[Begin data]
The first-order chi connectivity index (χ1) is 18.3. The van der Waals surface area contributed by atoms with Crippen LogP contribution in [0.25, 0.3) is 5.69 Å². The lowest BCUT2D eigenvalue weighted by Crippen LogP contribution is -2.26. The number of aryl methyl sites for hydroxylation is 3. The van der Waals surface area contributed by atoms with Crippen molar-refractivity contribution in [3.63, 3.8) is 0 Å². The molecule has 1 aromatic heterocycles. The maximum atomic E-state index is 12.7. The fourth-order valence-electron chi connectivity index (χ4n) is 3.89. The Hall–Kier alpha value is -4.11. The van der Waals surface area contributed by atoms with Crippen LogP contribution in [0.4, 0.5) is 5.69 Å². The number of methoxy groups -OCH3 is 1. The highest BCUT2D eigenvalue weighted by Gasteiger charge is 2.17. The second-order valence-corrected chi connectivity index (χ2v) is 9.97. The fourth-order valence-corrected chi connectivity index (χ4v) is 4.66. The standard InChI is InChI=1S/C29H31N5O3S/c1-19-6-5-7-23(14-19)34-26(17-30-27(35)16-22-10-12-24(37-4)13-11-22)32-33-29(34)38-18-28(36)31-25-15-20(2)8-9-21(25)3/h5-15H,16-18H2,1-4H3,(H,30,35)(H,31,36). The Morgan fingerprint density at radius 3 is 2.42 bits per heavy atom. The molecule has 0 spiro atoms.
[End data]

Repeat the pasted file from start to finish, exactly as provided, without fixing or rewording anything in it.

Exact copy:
The first-order chi connectivity index (χ1) is 18.3. The van der Waals surface area contributed by atoms with Crippen LogP contribution in [0.25, 0.3) is 5.69 Å². The lowest BCUT2D eigenvalue weighted by Crippen LogP contribution is -2.26. The number of aryl methyl sites for hydroxylation is 3. The van der Waals surface area contributed by atoms with Crippen molar-refractivity contribution in [3.63, 3.8) is 0 Å². The molecule has 1 aromatic heterocycles. The maximum atomic E-state index is 12.7. The fourth-order valence-electron chi connectivity index (χ4n) is 3.89. The Hall–Kier alpha value is -4.11. The van der Waals surface area contributed by atoms with Crippen LogP contribution in [0.4, 0.5) is 5.69 Å². The number of methoxy groups -OCH3 is 1. The highest BCUT2D eigenvalue weighted by Gasteiger charge is 2.17. The second-order valence-corrected chi connectivity index (χ2v) is 9.97. The fourth-order valence-corrected chi connectivity index (χ4v) is 4.66. The standard InChI is InChI=1S/C29H31N5O3S/c1-19-6-5-7-23(14-19)34-26(17-30-27(35)16-22-10-12-24(37-4)13-11-22)32-33-29(34)38-18-28(36)31-25-15-20(2)8-9-21(25)3/h5-15H,16-18H2,1-4H3,(H,30,35)(H,31,36). The Morgan fingerprint density at radius 3 is 2.42 bits per heavy atom. The molecule has 0 spiro atoms.